Cameras raise privacy concerns

The Baltimore Sun

SHENZHEN, China -- At least 20,000 police surveillance cameras are being installed along streets in southern China and will soon be guided by sophisticated computer software from an American-financed company to automatically recognize the faces of police suspects and detect unusual activity.

The program will start this month in a port neighborhood and then spread across Shenzhen, a city of 12.4 million people. Most citizens will also be issued a residency card fitted with a powerful computer chip programmed by the same company.

Data on the chip will include not just the citizen's name and address but also work history, educational background, religion, ethnicity, police record, medical insurance status and landlord's phone number. Even personal reproductive history will be included, for enforcement of China's "one child" policy. Plans are being studied to add credit histories, subway travel payments and small purchases charged to the card.

Security experts describe China's plans as the world's largest effort to meld cutting-edge computer technology with police work to track the activities of a population and fight crime, but they say the technology can be used to violate civil rights.

The Chinese government has ordered all large cities across the country to apply technology to police work and to issue high-tech residency cards to 150 million people who have moved to a city but not yet acquired permanent residency there.

Both steps are officially aimed at fighting crime and developing better controls on an increasingly mobile population, including the nearly 10 million peasants who move to big cities each year. But they could also help the Communist Party retain power by maintaining tight controls on an increasingly prosperous population at a time when street protests are becoming more common.

"If they do not get the permanent card, they cannot live here, they cannot get government benefits, and that is a way for the government to control the population in the future," said Michael Lin, the vice president for investor relations at China Public Security Technology, the company providing the technology.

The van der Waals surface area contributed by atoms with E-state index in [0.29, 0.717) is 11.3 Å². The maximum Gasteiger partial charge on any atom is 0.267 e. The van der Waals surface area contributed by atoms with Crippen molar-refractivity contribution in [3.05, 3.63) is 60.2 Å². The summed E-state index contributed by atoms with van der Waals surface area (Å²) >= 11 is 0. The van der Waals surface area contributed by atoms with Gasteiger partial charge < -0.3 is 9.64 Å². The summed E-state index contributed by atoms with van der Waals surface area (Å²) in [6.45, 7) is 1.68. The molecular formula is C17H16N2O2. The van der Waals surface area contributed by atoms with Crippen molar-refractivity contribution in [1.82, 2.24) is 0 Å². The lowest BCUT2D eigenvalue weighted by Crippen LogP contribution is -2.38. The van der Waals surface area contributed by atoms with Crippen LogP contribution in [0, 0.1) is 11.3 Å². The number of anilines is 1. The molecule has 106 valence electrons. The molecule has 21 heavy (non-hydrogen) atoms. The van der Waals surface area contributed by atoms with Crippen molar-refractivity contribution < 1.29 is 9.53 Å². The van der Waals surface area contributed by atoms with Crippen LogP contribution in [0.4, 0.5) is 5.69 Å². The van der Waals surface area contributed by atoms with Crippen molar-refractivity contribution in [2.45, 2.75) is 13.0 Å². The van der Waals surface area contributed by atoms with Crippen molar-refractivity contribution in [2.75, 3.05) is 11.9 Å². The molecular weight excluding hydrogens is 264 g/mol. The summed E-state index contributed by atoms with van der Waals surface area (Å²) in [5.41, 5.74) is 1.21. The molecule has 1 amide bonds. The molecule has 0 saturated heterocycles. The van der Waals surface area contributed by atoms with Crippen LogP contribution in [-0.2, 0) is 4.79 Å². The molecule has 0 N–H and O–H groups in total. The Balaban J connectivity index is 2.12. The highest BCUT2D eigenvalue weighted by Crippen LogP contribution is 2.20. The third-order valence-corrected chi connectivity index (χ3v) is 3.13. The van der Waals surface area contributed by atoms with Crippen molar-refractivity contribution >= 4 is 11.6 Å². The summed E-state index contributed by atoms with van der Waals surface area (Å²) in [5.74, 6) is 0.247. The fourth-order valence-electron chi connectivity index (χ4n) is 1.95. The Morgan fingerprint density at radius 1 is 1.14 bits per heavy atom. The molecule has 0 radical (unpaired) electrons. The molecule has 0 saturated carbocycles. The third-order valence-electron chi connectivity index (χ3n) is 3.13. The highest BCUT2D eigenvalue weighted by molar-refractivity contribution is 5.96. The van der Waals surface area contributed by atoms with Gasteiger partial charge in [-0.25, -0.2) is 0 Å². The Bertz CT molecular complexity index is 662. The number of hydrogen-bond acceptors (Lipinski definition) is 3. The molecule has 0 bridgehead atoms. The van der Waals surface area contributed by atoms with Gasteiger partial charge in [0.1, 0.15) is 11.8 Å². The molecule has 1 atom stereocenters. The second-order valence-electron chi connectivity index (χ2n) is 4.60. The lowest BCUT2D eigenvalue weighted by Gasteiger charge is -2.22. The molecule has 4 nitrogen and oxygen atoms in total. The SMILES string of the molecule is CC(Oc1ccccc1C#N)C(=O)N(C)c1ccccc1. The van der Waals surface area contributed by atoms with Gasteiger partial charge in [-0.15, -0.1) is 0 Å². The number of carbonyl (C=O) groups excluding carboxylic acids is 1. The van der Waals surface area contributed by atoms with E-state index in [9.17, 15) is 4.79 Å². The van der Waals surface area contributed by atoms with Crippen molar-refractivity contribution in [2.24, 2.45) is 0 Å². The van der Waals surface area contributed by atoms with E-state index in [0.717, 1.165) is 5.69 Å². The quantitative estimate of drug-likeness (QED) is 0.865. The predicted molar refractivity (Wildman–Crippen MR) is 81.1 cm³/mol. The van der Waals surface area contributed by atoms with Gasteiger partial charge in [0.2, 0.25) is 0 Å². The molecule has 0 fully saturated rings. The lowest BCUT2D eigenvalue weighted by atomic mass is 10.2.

Incorporated in Florida, China Public Security has raised much of the money to develop its technology from two investment funds in Plano, Texas: Pinnacle Fund and Pinnacle China Fund. Three investment banks - based in California, New York and Hong Kong - helped it raise the money.

Shenzhen, a computer manufacturing center next to Hong Kong, is the first Chinese city to introduce the new residency cards. It is also taking the lead in China in the large-scale use of law enforcement surveillance cameras - a tactic that would have drawn international criticism in the years after the Tiananmen Square killings in 1989.

But rising fears of terrorism have lessened public hostility to surveillance cameras in the West.

This has been particularly true in Britain, where the police already install the cameras widely on lamp poles and in subway stations and are developing face recognition software as well.

Shenzhen already has 180,000 indoor and outdoor closed-circuit television cameras owned by businesses and government agencies, and the police here will have the right to link them on request into the same system as the 20,000 police cameras, according to China Public Security.

Some activists contend that the cameras in China and Britain are a violation of the right of privacy in the International Covenant on Civil and Political Rights.

Large-scale surveillance in China is more threatening than such surveillance in Britain, they said when told of Shenzhen's plans.

"I don't think they are remotely comparable, and even in Britain it's quite controversial," said Dinah PoKempner, the general counsel of Human Rights Watch in New York. China has fewer limits on police power, fewer restrictions on how government agencies use information and fewer legal protections for those suspected of crime, she pointed out.

While most countries issue identity cards, and many countries gather a lot of information about citizens, China also appears poised to go much further in putting personal information on identity cards, PoKempner added.

Every police officer in Shenzhen carries global positioning satellite equipment on his or her belt, allowing senior police officers to direct police movements on large, high-resolution maps of the city.

"We have a very good relationship with U.S. companies like IBM, Cisco, HP, Dell - these are all very good partners with us," said Robin Huang, the chief operating officer of China Public Security.

The role of American companies in helping Chinese security forces has periodically been controversial in the United States. Executives from Yahoo, Google, Microsoft and Cisco Systems testified in February 2006 at a congressional hearing called to review whether they had deliberately designed their systems to help the Chinese state muzzle dissidents on the Internet; the companies denied having done so.

Western security experts have suspected for several years that Chinese security agencies could track individuals based on the location of their cell phones, and the Shenzhen police tracking system confirms this.

When a police officer cannot receive a global positioning signal from satellites overhead, the system automatically switches to tracking the location of the officer's cell phone. Huang used a real-time connection to local police dispatchers' computers to show a detailed computer map of a Shenzhen district and the precise location of each of the 92 patrolling officers, represented by caricatures of officers in blue uniforms and the routes they had traveled in the last hour.

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